Tyrosinase, the enzyme responsible for melanin formation by way of successive oxidations of tyrosine and its products, has the ability to oxidize estrogens (Jellinck et al, 1971; Jellinck et al, 1963; Jacobsohn et al, 1988; Jacobsohn et al, 1984). Mushroom tyrosinase has been used for some time in the laboratory preparation of 2-hydroxyestradiol from estradiol (Jellinck et al, 1971; Hersey et al, 1981), and we  found that the enzyme can oxidize the hydroxylated product in stoichiometric relationship to molecular oxygen in presence of catechol (Jacobsohn et al, 1984). The enzyme used in this work originated from mushrooms but it is likely that the mammalian enzyme can oxidize estrogens as well. Incubations of 2,4,6,7-3H-estradiol with tvrosinase isolated from B-16 melanoma cells yielded 3H-water (Ewaskiewicz and Jacobsohn, in prepn.) by methodology analogous to the Pomerantz assay for tyrosinase activity (Pomerantz, 1969). Incubations of [14C ] - estradiol or [14C]-2-hydroxyestradiol, together with DOPA and tyrosinase from the B16 mouse melanoma cell line, produced melanin with the estrogen label firmly attached to the pigment (Jacobsohn et al, 1988). The steroids were attached to melanin in such a way that they were resistant to extraction with organic solvents such as ethyl ether or hot methanol. This was taken as evidence that the unextractable portion of steroids had been oxidized and bound to melanin in covalent linkage; similar experiments with the mushroom enzyme have already shown that the 2-hydroxy estrogen can be oxidized and incorporated into melanin (Jacobsohn et al, 1988; Jacobsohn et al, 1984). An alternate but remote possibility is that the estrogens are bound to inner spaces within the pigmented polymer where the solvent cannot reach them. In more recent experiments, it was possible to isolate and identify the 2,3- orthoquinone of estradiol from incubation mixtures of the fungal enzyme and 2-hydroxyestradiol (Jacobsohn et al. 1989; Jacobsohn et al, 1990). Incubations of the quinone with murine tyrosinase and dopa have shown that the quinone can be incorporated into melanin, perhaps by additional enzyme-catalyzed steps or through reverse dismutation with dopa-melanin intermediates (Jacobsohn et al, 1990). It should be noted that melanin itself, in the absence of tyrosinase, may function as an oxidant for estrogens, because exposure of melanin to estradiol or 2-hydroxyestradiol can cause physiologically significant amounts of steroid to be retained by the pigment (Jacobsohn et al, 1988; Jacobsohn et al,1990).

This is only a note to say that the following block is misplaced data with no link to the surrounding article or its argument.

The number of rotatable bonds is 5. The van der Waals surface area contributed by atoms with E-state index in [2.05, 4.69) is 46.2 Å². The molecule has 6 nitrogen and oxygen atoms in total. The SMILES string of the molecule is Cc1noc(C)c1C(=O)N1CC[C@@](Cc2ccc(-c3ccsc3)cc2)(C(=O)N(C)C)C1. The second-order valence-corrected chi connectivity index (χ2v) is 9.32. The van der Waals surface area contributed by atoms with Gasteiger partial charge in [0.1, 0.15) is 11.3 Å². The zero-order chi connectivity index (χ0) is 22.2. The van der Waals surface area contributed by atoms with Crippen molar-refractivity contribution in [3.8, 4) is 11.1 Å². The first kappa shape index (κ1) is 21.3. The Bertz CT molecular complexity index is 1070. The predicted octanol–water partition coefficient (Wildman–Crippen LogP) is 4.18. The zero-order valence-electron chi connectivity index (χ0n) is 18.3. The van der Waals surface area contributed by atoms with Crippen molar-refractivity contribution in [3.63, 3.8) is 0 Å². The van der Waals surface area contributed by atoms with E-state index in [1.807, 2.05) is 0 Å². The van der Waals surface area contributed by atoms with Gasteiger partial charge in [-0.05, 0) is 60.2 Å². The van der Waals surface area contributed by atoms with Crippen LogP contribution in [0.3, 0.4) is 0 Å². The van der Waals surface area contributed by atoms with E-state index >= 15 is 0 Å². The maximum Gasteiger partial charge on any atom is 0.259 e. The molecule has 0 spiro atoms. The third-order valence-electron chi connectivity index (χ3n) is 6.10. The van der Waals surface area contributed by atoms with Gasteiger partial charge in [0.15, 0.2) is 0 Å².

Estrogens are thought to be co-carcinogens because they are able to exacerbate the activity of true carcinogens but do not appear to initiate growth of a malignancy by themselves. After the growth of melanoma cells has been triggered by external events, estrogens may intensify the malignancy by binding to melanin of affected cells. This may explain the often-noted higher incidence of melanoma in women compared to men. As the disease progresses and increased amounts of estrogens are concentrated in melanoma cells, their conversion to cytotoxic oxidation products may present a more favourable outcome. We hope that this hypothesis will stimulate additional research on the relationship of estrogens to growth and development of pigment celIs.

References
Bathory G. Szuts T, Magyar K: Pol J Pharmacol Pharm, 39, 195-201,1987
Debing I, Ijzeman AP, Vauquelin G:Molec Pharmacol, 33, 470-476, 1988
Hersey RM, Williams KIH, Weisz J: Endocrinology, 109, 1912-1920, 1981
Jacobsohn GM, Jacobsohn MK: Arch Biochem Biophys, 232, 189-196,1984
Jacobsohn GM, Chiartas PL, HearingVJ, Jacobsohn MK: Biochim Biophys Acta, 966. 222-230, 1988
Jacobsohn GM, Jacobsohn MK. Enu B. Byler DM: The Endocrine Society.
71st Annual Meeting, 1403. 1989
Jacobsohn MK, Dobre VC, Branam C, Jacobsohn GM: J Steroid Biochem, 31, 377-385, 1988
Jacobsohn MK, Byler DM, Jacobsohn GM: submitted
Jellinck PH, Irwin L: Biochim Biophys Acta. 78, 778-780, 1963
Jellinck PH, Brown BJ: Steroids, 17, 133-140, 1971
Lindquist NG: Acta Radiol, Suppl. 325, 325, 67-82, 1973
Lindquist NG, Larsson BS, Lyden-Sokolowski A: Pigment Cell Res. 1, 133-136, 1987
Lyttkens L, Larsson BS, Stahle J, Englesson F: Adv Oto-rhino-laryng, 25, 17-25, 1979
Lyttkens L: Scand Audiol. Suppl., 26. 27-31, 1986
Nilges MJ, Swartz HM, Riley PA: J Biol Chem. 259. 2446-2451. 1984
Pezzuto JM. Shieh HL, Shaughnessyy E, Beattie CW: Sem Oncol, 150, 578-588, 1988
Pomerantz SH: Science, 164. 838-839, 1969
Riley PA: Phil Trans R Soc Lond B, 311. 679-689, 1985
Seegers JC, Aveling ML, Van Aswegen CH, Cross M, Koch F, Joubert WS: J Steroid Biochem, 32, 797-809, 1989
Stepien K, Porebska M, Wilczok T: Studia Biophys, 122, 165-174, 1987.
Wick MM, J Invest Dermatol, 80 (suppl), 61s-62s, 1983